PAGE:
After the films, I spoke about a new project I’m involved in, which I’m very excited to announce is launching this week. Renounce Birthright is a web-based resource run by and for young Jews, in which we encourage our peers to reject their “gift” of a Taglit-Birthright trip. Birthright offers a free, all-expenses paid ten-day tour of Israel for all young Jews living in the diaspora – but we know its both produced by, and serves to reinforce the Apartheid practices of the State of Israel against Palestinians. Moreover, Birthright- Taglit dangerously conflates Judaism (a religion and/or cultural identity) and Zionism (a political ideology which advocates an exclusive Jewish nation-state).
Renounce Birthright aims to contribute the broader struggles for justice in Palestine, and join in solidarity with Palestinians who demand that Israel ends the occupation, recognizes and respects the right of return of Palestinian refugees, and grants equal rights to all its citizens, regardless of faith or ethnic origin. We aspire to build alternatives to Birthright, to Zionism, and to a monolithic European-centred notion of Jewish identity. Finally, we understand that confronting Apartheid in Palestine is inextricably linked to the complicity of Jewish communities worldwide, and we hope to challenge our friends and families in this respect.
I am proud to belong to a long tradition of radical, secular Jewish diasporic practice – from organizations like the Bund to contemporary Jewish groups resisting Zionism and Islamophobia. I draw inspiration from women like Emma Goldman and Laura Whitehorn in crafting my own Jewish feminist, queer, anti-racist identity. We don’t have to remake the wheel! There are cultural resources out there that reflect the complexities of our lived identities, and there are so many of us thirsty to grapple with these issues, it’s just a matter of finding each other. I was utterly elated after my screenings at the Leeds Queer Film Festival – feeling for the first time that my queer realities were represented on screen and that other LGBT folks were invested in understanding my experiences. Meeting other queer diasporic Jews at the festival, and hearing them articulate the same exact ambivalences I faced in the past, gave me a renewed belief in the importance of creating projects together and reenergized me to continue my work on Renounce Birthright. I encourage everyone to keep their eyes peeled for next year’s film fest. Queer events that are warm and welcoming, financially accessibly, and position anti-racism at the centre of their politic are pretty rare these days (yes, even in London!) – so this one’s not to be missed.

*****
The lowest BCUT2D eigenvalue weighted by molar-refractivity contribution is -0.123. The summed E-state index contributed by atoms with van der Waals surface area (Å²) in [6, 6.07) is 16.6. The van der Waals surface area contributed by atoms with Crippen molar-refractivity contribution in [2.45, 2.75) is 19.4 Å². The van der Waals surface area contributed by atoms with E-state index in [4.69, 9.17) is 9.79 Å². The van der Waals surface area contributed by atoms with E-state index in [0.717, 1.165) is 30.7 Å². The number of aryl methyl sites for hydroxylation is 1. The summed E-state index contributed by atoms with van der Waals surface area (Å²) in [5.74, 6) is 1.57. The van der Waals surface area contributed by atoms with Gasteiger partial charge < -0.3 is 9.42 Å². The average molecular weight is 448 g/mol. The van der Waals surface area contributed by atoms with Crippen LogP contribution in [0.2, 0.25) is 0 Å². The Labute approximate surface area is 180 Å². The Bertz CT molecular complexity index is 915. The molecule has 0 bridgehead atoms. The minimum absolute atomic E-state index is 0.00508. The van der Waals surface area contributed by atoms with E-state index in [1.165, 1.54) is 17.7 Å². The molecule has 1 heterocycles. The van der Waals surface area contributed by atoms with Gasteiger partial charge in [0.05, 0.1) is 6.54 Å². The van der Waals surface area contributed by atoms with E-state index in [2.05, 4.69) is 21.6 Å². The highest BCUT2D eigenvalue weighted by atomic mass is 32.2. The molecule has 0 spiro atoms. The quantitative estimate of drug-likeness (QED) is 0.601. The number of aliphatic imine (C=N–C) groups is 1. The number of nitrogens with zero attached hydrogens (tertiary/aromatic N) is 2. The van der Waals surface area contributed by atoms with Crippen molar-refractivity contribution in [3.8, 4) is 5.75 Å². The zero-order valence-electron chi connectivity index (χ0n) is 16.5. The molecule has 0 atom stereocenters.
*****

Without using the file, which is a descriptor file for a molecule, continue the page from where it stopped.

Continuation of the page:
Aviva Stahl is a queer Jew living in London who by day engages in research and campaigning for the due process rights of detainees of the War on Terror. She recently co-founded Renounce Birthright, a web-based resource which aims to mobilize Jews in the diaspora to call for an end to the Taglit-Birthright program. For more details you can contact her at firstname.lastname@example.org